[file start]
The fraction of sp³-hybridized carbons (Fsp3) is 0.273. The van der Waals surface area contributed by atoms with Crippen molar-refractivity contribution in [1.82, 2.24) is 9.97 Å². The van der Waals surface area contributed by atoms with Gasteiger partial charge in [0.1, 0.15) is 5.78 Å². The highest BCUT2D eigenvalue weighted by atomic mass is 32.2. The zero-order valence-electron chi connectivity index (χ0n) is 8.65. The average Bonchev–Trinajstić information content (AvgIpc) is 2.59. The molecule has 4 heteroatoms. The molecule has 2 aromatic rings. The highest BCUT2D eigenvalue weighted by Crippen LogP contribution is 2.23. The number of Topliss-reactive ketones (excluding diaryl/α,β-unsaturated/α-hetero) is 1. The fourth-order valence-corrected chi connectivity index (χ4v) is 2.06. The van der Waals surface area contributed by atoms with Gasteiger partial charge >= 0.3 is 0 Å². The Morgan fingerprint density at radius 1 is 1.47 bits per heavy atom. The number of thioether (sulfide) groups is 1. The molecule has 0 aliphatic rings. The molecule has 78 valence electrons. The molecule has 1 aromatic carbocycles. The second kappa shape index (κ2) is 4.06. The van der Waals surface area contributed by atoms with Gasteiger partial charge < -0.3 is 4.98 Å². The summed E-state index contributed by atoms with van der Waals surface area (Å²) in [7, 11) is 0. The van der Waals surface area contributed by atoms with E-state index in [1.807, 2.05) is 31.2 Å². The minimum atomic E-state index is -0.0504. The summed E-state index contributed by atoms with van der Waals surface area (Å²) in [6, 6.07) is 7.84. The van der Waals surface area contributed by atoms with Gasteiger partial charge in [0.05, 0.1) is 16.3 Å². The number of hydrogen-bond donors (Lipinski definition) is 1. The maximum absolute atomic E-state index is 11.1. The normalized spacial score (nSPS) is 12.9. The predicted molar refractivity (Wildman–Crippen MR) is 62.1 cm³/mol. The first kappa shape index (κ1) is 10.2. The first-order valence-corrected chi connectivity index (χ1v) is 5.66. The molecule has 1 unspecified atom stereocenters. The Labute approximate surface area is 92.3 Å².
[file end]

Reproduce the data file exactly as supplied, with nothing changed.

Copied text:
The fraction of sp³-hybridized carbons (Fsp3) is 0.273. The van der Waals surface area contributed by atoms with Crippen molar-refractivity contribution in [1.82, 2.24) is 9.97 Å². The van der Waals surface area contributed by atoms with Gasteiger partial charge in [0.1, 0.15) is 5.78 Å². The highest BCUT2D eigenvalue weighted by atomic mass is 32.2. The zero-order valence-electron chi connectivity index (χ0n) is 8.65. The average Bonchev–Trinajstić information content (AvgIpc) is 2.59. The molecule has 4 heteroatoms. The molecule has 2 aromatic rings. The highest BCUT2D eigenvalue weighted by Crippen LogP contribution is 2.23. The number of Topliss-reactive ketones (excluding diaryl/α,β-unsaturated/α-hetero) is 1. The fourth-order valence-corrected chi connectivity index (χ4v) is 2.06. The van der Waals surface area contributed by atoms with Gasteiger partial charge >= 0.3 is 0 Å². The Morgan fingerprint density at radius 1 is 1.47 bits per heavy atom. The number of thioether (sulfide) groups is 1. The molecule has 0 aliphatic rings. The molecule has 78 valence electrons. The molecule has 1 aromatic carbocycles. The second kappa shape index (κ2) is 4.06. The van der Waals surface area contributed by atoms with Gasteiger partial charge < -0.3 is 4.98 Å². The summed E-state index contributed by atoms with van der Waals surface area (Å²) in [7, 11) is 0. The van der Waals surface area contributed by atoms with E-state index in [1.807, 2.05) is 31.2 Å². The minimum atomic E-state index is -0.0504. The summed E-state index contributed by atoms with van der Waals surface area (Å²) in [6, 6.07) is 7.84. The van der Waals surface area contributed by atoms with Gasteiger partial charge in [0.05, 0.1) is 16.3 Å². The number of hydrogen-bond donors (Lipinski definition) is 1. The maximum absolute atomic E-state index is 11.1. The normalized spacial score (nSPS) is 12.9. The predicted molar refractivity (Wildman–Crippen MR) is 62.1 cm³/mol. The first kappa shape index (κ1) is 10.2. The first-order valence-corrected chi connectivity index (χ1v) is 5.66. The molecule has 1 unspecified atom stereocenters. The Labute approximate surface area is 92.3 Å².